The FDA is looking into 359 reports linking silicone and saline breast implants with development of anaplastic large cell lymphoma (ALCL), a rare type of NHL.
“All of the information to date suggests that women with breast implants have a very low but increased risk of developing ALCL, compared with women who do not have breast implants,” the FDA said in a statement.
The FDA started looking into the association in 2011. ALCL can take approximately 10 years, on average, to develop after the implant is first inserted. The lymphoma usually develops in the area near the implant, although it can spread, according to researchers from the World Health Organization who published an article reporting their findings in Blood.
As of February 1, 2017, the FDA had received a total of 359 medical device reports (MDRs) of ALCL, including nine deaths. There are 231 reports that include information on the implant surface. Of those, 203 were textured implants and 28 smooth implants. Most of the reports contained no information about the surface textures of any previous implants.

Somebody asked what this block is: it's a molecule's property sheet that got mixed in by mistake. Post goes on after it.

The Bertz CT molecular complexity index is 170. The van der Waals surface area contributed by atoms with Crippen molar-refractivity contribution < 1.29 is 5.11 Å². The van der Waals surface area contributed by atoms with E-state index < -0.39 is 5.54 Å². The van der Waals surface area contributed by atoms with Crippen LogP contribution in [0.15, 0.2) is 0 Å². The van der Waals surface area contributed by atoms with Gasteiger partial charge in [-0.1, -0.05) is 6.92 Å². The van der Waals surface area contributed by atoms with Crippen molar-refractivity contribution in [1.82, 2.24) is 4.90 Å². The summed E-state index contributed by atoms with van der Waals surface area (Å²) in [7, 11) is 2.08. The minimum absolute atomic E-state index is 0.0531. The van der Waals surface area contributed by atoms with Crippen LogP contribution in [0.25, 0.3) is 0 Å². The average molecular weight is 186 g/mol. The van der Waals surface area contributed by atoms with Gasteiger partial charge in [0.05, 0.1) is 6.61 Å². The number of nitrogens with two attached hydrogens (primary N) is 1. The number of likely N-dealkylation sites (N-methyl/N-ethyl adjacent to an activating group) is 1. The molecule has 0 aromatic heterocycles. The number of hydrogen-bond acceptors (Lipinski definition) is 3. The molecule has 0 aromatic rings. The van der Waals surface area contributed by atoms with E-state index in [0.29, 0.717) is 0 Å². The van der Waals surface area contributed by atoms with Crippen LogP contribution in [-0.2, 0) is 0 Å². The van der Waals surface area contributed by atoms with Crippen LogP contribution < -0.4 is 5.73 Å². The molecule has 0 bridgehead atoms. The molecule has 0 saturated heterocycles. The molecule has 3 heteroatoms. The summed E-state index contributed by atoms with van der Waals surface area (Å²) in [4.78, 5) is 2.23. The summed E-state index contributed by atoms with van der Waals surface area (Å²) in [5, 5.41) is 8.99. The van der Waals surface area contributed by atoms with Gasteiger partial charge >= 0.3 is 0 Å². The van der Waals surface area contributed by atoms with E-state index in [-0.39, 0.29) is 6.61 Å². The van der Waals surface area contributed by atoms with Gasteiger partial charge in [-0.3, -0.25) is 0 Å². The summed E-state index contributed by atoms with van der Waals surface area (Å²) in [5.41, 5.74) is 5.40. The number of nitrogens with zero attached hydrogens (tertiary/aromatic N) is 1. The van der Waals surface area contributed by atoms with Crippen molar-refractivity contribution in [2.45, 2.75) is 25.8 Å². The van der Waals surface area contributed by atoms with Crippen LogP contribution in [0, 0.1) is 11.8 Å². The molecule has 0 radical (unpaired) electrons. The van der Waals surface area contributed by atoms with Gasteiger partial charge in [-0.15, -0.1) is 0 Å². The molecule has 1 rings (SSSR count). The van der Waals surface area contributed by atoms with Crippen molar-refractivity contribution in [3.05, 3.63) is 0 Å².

“Although it is rare, breast implant-associated ALCL appears to develop more frequently in women with textured implants than in women with smooth-surfaced implants,” the agency’s report said. “Before getting breast implants, make sure to talk to your health-care provider about the benefits and risks of textured-surface versus smooth-surfaced implants.”
Details on breast implant surface and fill type are limited. Although the MDR system is a valuable source of information, it may contain incomplete, inaccurate, untimely, unverified, or biased data, the FDA noted. In addition, the incidence or prevalence of an event cannot be determined from the MDR system because of potential underreporting, duplicate reporting of events, and lack of information about the total number of breast implants.
Sources: U.S. Food and Drug Administration news release, March 23, 2017; Chalasani P, Go RS, Parsons B, Al-Hamadani M. Anaplastic large cell lymphoma of the breast: incidence, patterns of care, and outcome in the US population. Blood. 2015;126:5035.